I’ll be posting more updates as I continue my work be sure to come back for more soon! Here is a link to the Trello board I’m using to manage the project. I do comment on the tasks as needed and many tasks include checklists to document their stage of completion.

Update History:

11/16/2015: Update power sub-system fritzing diagram to fix errors and reflect changes made to circuit during implementation.

EDTracker Build

EDTracker Mounted
The EDTracker mounted to my headphones using Velcro strips.

The Kit

I’ve been playing Elite Dangerous since it was released and have been playing similar games for as long as I have been gaming. Since its release, I had wished that I could better utilize the ability to move my player’s head around while flying. It was only a few weeks ago that I heard of EDTracker while reading a post on reddit’s /r/EliteDangerous. EDTracker is exactly what it sounds like: a head tracker for Elite Dangerous. Actually it’s a head tracker that can be used for whatever game allows the use of a joystick to be assigned to head movement. It’s recognized by a PC as a USB joystick. For more details, checkout the EDTracker homepage. You can order parts form the EDTacker page or there is a kit available from I bought the kit available from featuring the now discontinued 9150 module. The 9150 has been replaced by the 9250. The difference seems to be increased performance while being smaller and using less power than the 9150 module. As you can see from the pricing is that this kit is very cheap for the components included. Similar components from other sites such as Sparkfun will cost you more as of early September 2015. Also, this kit is many times cheaper than other head tracking solutions such as TrackIR. So if you’re willing to put in the work, you can get very accurate head tracking as a fraction of the price.

The Build

building the tracker was not walk in the park since I was going for as compact a build as I could. Thankfully I didn’t have to design the circuit myself. The EDTracker website hosts a guide written by community member Bartybee that outlines how to build the tracker as you see it in the pictures. As you can see, The PCB is cut to size then sandwiched between the Arduino and 9150. Soldering the tracker together in this manner was tedious if your not an expert at soldering. Bartybee’s guide also calls for a very thin gauge wire described as “doll house wire”. The holes on the PCB allow for wire that is no bigger then 17 AWG including the wire’s casing. This wire allowed him to run it through the holes in the PCB. I didn’t have any wire that would fit through the PCB holes so I was forced to make it work with the wires soldered on the top side. This worked fine but it got a little crowed near the end. The wire soldered to the 9150 header didn’t interfere with mounting the 9150. I just made sure the wires were soldered as far down the post as I could without melting the header (too badly!).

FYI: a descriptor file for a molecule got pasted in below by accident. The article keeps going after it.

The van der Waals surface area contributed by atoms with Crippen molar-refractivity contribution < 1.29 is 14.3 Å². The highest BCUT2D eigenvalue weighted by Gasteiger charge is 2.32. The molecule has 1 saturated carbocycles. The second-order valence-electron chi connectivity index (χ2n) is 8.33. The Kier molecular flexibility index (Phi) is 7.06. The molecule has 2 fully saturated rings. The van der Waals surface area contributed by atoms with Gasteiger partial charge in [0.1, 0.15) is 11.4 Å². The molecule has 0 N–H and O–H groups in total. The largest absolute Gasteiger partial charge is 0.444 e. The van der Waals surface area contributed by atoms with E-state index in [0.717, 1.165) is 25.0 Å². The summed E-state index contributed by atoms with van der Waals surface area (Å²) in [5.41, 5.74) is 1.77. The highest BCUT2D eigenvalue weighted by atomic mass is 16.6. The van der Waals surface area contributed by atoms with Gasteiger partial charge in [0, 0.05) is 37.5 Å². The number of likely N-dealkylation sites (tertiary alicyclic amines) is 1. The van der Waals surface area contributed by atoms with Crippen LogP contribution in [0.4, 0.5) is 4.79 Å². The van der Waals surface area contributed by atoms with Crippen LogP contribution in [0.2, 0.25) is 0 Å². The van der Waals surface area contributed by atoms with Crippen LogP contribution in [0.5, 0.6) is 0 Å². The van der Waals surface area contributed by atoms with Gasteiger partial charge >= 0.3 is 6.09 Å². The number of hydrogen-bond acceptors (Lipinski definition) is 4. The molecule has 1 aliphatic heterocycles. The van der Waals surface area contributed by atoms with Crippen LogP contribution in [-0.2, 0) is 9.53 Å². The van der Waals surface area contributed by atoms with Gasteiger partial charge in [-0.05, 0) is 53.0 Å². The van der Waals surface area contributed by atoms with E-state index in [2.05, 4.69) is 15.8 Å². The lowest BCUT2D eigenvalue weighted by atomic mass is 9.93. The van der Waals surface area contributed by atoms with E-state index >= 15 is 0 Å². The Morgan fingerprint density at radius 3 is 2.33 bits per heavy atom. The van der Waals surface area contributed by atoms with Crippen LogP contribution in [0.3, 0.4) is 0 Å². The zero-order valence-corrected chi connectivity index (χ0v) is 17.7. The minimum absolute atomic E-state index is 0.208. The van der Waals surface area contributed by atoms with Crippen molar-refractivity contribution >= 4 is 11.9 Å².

I’d suggest buying the pre-made PCB if you’re looking for a cleaner and easier build. I didn’t feel like paying the extra cost so I paid for it in elbow grease! If you choose not buy the premade PCB then make sure you research cutting PCB. I got by with a heavy duty box cutter and patience but a hack saw would be a better choice. Thankfully, all was well once I double checked everything and powered it up for the first time.

The Experience

The tracker is used with a client program that you must download from the EDTracker website. You will also need to download the Arduino drivers from the site but only if you don’t have the Arduino IDE installed already. The drivers allow the PC to recognize the Arduino used in the tracker so that the client can flash it with the firmware they’ve written. I already had the IDE installed so this wasn’t an issue. I had no issues getting the client to recognize the tracker or flashing the firmware. Once that was done, I made sure to watch the calibration video made by the developers which explains how to use the client as well as how to calibrate the tracker. The calibration is very simple but is something that must be done every time the device is powered on. In fact, the tracker spends the first 20 seconds after powering up calibrating so be ready for that before you plug the USB cable in. From there, I booted up Elite and mapped the head look axes (up/down and right/left) with a only a very small deadzone.

With the tracker mapped, I jumped into the game and was quickly blown away by the added immersion that the head tracker added to the experience. The accuracy is great and the tracker is always responsive. I have very few issues with drift and whatever drift that has occurred was due to my poor initial calibration on power up. The only issue I have is mounting it to my head phones as they do not have a solid band but rather two stiff cable supports that connect the ear pads as you can see in the first photo.

I would readily recommend this to anyone who has a flight sim they enjoy even if its only casually. This tracker greatly increases the immersion while gaming so it is easily worth the price. Also, don’t be afraid of putting together yourself as the guide is very complete and there are videos that go through common issues that come up when putting the tracker together. Another thin to keep in mind though is that the tracker is not wireless so you will need a USB cable that is long enough to connect to your PC while allowing you to sit comfortably. I have seen others wrap their headphone and USB cables together to help cut down on the mess of wires. If you can handle the extra cable and the build then you too can bring your favourite flight sim experience to another level!